Mozambique and Malawi reel from Tropical Storm Freddy
Mozambique and Malawi are counting the cost of Tropical Storm Freddy, which ripped through southern Africa for the second time in a month over the weekend, leaving a trail of destruction and killing at least 17 people.
Freddy is one of the strongest storms ever recorded in the southern hemisphere and could be the longest-lasting tropical cyclone, according to the World Meteorological Organisation.
It pummelled central Mozambique on Saturday, ripping roofs off buildings and bringing widespread flooding around the port of Quelimane, before moving inland towards Malawi with torrential rains that caused landslides.
The full extent of the damage and loss of life in Mozambique in particular is not yet clear, as the power supply and phone signals were cut off in some parts of the affected area.
In Malawi's second-largest city Blantyre, at least 11 people were killed and 16 are missing, police spokesman Peter Kalaya told Reuters, adding that those numbers were likely to rise as so far casualties were only in for Blantyre and the storm had affected 10 districts.
He said rescue teams were looking for people in Chilobwe and Ndirande, two of the worst-affected townships in Blantyre, where it was still raining on Monday and many residents were without power.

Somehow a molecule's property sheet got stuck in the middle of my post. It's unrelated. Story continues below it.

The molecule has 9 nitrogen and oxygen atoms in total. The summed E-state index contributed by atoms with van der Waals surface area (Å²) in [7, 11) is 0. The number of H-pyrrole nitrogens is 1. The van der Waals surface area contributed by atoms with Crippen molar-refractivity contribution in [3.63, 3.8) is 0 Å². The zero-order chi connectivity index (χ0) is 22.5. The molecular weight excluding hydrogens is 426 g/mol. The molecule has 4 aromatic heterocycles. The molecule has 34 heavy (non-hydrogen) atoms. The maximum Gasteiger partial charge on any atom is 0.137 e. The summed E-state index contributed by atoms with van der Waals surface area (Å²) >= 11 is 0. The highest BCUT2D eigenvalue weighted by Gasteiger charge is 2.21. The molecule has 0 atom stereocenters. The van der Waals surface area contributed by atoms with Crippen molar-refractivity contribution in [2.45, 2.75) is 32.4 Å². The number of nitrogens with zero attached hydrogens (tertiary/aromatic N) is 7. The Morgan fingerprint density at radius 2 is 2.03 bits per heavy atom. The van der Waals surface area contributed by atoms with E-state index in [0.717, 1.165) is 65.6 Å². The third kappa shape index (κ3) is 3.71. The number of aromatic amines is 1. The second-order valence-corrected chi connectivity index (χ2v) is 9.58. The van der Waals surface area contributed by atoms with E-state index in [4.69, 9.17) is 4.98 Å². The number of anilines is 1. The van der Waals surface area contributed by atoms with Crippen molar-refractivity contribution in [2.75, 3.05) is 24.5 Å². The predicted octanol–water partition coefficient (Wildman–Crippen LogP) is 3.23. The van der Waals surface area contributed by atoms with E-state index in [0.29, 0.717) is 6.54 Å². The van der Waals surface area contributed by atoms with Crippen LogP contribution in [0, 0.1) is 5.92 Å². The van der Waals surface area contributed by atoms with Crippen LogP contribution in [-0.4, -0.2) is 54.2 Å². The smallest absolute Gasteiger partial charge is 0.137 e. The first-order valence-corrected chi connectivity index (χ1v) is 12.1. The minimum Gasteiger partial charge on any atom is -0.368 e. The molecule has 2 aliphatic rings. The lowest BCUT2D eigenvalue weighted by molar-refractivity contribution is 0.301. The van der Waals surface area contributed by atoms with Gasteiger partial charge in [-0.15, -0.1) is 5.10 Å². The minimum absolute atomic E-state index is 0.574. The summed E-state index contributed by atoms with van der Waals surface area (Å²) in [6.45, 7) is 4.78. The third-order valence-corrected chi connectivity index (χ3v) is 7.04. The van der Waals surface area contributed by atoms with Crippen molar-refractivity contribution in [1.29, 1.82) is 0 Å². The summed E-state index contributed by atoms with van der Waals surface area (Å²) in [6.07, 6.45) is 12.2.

"Some missing people are feared buried in rubble," Kalaya said.
At least six people died in Mozambique port Quelimane, which was right in the eye of the storm, authorities announced on the public broadcaster on Monday.
The total number killed by storm Freddy in Mozambique, Malawi and Madagascar since it first made landfall last month is at least 44.
Mozambique has seen more than a year's worth of rainfall in the past four weeks, prompting concern that rivers could burst their banks and cause widescale flooding.
Malawi has been battling the deadliest cholera outbreak in its history, and UN agencies have warned the situation could worsen because of Freddy's heavy rains.
Scientists say climate change is making tropical storms stronger, as oceans absorb heat from greenhouse gas emissions and when warm seawater evaporates heat energy is transferred to the atmosphere.